Nurses must remember that their level of education prepares them not only to collect information about a patient's condition, but also to interpret its meaning, to plan appropriate interventions and to evaluate whether appropriate patient outcomes were reached. Nurses must remember that their practice is knowledge based which requires active and continual knowledge development that is pertinent to the patient population for which they are caring.
The registered nurse is also required to work in collaboration with others while maintaining the responsibility for the organization and direction of nursing care. Due to human resource shortages world wide, nurses can no longer work in isolation of other nursing care providers (regulated and unregulated) and other health care disciplines. In this regard, nurses must know and adapt strategies that local resources and agency policy support in order to assure best evidence-informed care.
Nurses, at times, feel uncomfortable directing the nursing care provided by other regulated nursing care providers. Many nurses were educated and worked in environments when staffing was mostly all RNs, and therefore have not had the opportunity to develop the skills required for assigning, delegating and supervising care delivered by others (to be discussed in future articles). Again, these become needed knowledge-based skills, along with associated leadership, decision-making and judgment.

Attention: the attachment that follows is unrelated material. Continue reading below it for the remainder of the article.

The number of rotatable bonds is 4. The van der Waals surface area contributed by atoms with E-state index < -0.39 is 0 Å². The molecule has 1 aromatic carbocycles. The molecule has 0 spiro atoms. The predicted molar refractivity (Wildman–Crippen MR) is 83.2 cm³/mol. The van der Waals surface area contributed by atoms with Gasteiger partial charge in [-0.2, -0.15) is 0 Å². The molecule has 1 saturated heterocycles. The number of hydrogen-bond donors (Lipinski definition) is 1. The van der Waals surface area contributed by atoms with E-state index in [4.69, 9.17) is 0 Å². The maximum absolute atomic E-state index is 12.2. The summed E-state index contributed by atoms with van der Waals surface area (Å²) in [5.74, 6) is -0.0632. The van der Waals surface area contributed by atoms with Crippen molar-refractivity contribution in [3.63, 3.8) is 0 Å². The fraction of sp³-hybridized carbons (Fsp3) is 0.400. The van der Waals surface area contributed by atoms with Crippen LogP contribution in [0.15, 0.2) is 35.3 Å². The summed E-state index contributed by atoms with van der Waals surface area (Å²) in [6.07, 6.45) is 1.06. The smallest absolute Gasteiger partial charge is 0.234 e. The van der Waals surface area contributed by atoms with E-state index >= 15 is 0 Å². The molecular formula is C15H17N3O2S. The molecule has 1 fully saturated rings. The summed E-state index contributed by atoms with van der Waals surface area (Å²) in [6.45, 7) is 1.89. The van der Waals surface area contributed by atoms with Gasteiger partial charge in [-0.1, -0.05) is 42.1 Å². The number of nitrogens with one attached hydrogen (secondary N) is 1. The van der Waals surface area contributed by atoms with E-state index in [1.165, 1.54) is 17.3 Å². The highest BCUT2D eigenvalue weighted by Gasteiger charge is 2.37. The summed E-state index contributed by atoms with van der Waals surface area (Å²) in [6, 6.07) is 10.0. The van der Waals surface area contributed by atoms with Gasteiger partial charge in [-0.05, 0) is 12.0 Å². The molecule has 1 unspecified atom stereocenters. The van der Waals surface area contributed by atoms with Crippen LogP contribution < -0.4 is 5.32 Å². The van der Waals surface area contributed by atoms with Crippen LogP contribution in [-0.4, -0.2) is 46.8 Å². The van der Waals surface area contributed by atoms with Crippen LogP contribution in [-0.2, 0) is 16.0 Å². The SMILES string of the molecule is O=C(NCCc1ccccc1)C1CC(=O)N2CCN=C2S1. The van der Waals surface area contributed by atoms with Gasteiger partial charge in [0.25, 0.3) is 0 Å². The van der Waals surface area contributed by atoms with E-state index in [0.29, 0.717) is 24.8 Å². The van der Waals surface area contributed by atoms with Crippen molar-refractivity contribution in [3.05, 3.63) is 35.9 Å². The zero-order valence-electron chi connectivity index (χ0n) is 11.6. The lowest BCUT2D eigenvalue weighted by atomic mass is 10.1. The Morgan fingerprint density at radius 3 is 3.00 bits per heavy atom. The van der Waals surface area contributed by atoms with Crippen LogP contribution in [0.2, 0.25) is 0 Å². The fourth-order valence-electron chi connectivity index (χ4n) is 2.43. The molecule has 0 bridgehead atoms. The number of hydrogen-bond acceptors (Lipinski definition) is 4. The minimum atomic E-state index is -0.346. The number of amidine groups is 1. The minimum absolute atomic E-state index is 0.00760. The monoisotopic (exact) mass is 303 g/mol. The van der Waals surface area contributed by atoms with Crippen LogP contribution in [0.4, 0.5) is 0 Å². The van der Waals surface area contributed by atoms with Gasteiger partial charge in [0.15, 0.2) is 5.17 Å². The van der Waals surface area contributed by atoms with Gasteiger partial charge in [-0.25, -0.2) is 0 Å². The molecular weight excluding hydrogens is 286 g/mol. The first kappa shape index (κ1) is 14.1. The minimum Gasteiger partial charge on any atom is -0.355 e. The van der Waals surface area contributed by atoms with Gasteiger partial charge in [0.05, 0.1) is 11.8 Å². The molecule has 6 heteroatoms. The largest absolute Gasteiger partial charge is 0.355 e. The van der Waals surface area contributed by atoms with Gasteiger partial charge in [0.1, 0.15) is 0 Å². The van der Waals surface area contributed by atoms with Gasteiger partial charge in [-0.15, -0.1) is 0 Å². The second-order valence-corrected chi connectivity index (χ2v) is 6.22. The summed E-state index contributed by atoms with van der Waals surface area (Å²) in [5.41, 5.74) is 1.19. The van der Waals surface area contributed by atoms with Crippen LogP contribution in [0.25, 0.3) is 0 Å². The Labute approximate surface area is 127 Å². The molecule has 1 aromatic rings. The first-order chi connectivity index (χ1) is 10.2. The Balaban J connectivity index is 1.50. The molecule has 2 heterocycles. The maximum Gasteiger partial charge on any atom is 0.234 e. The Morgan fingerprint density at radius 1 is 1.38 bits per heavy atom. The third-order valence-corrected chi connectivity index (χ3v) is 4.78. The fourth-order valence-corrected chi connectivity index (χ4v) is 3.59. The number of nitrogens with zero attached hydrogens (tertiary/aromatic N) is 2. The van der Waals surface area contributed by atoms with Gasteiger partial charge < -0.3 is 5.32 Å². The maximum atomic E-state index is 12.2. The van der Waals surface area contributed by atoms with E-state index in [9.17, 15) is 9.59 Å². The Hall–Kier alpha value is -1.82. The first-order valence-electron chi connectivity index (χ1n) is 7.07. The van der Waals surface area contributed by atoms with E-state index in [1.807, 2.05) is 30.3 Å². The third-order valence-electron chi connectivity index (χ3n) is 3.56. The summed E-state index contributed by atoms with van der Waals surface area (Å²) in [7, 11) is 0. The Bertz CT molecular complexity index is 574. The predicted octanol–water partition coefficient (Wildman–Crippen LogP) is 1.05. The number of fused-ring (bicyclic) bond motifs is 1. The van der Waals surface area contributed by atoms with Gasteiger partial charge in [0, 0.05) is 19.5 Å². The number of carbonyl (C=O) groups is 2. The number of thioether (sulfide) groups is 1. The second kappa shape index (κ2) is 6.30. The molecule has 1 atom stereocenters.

The legislated scopes of practice of both regulated nursing care providers are outlined in Table 2. To make good decisions about the assignment of patient care, registered nurses need to understand clearly the extent of their scope and that of licensed practical nurses. Nurses also need to be reminded that it is their level of knowledge and legislated mandate which differentiates them from other nursing care providers and enables them to interpret assessment data and plan appropriate interventions to meet the patient's needs.
In this first of six related articles on the topic of collaborative nursing practice, an introduction to the requisite capacities for registered nurse practice, also needed to meet challenges of the changing workplace, has been offered. In order to be able to continue to provide safe and quality nursing care, the registered nurse must continue to apply sound evaluation skills, best judgment based on evidence-informed practice, and must more than before exercise a leadership capacity. Because of the registered nurse's education and competences, as well as the legislated relationship with other care providers, the registered nurse retains responsibility for direction or planning of care. Future articles will touch on some of the responsibilities employers have in supporting registered nurse practice for the benefit of the patient.
Aiken, L., Clark, S., Cheung, R., Sloan, D., & Silber, J. (2003). Educational levels of hospital nurses and surgical patient mortality. JAMA, 290, 1617-1623.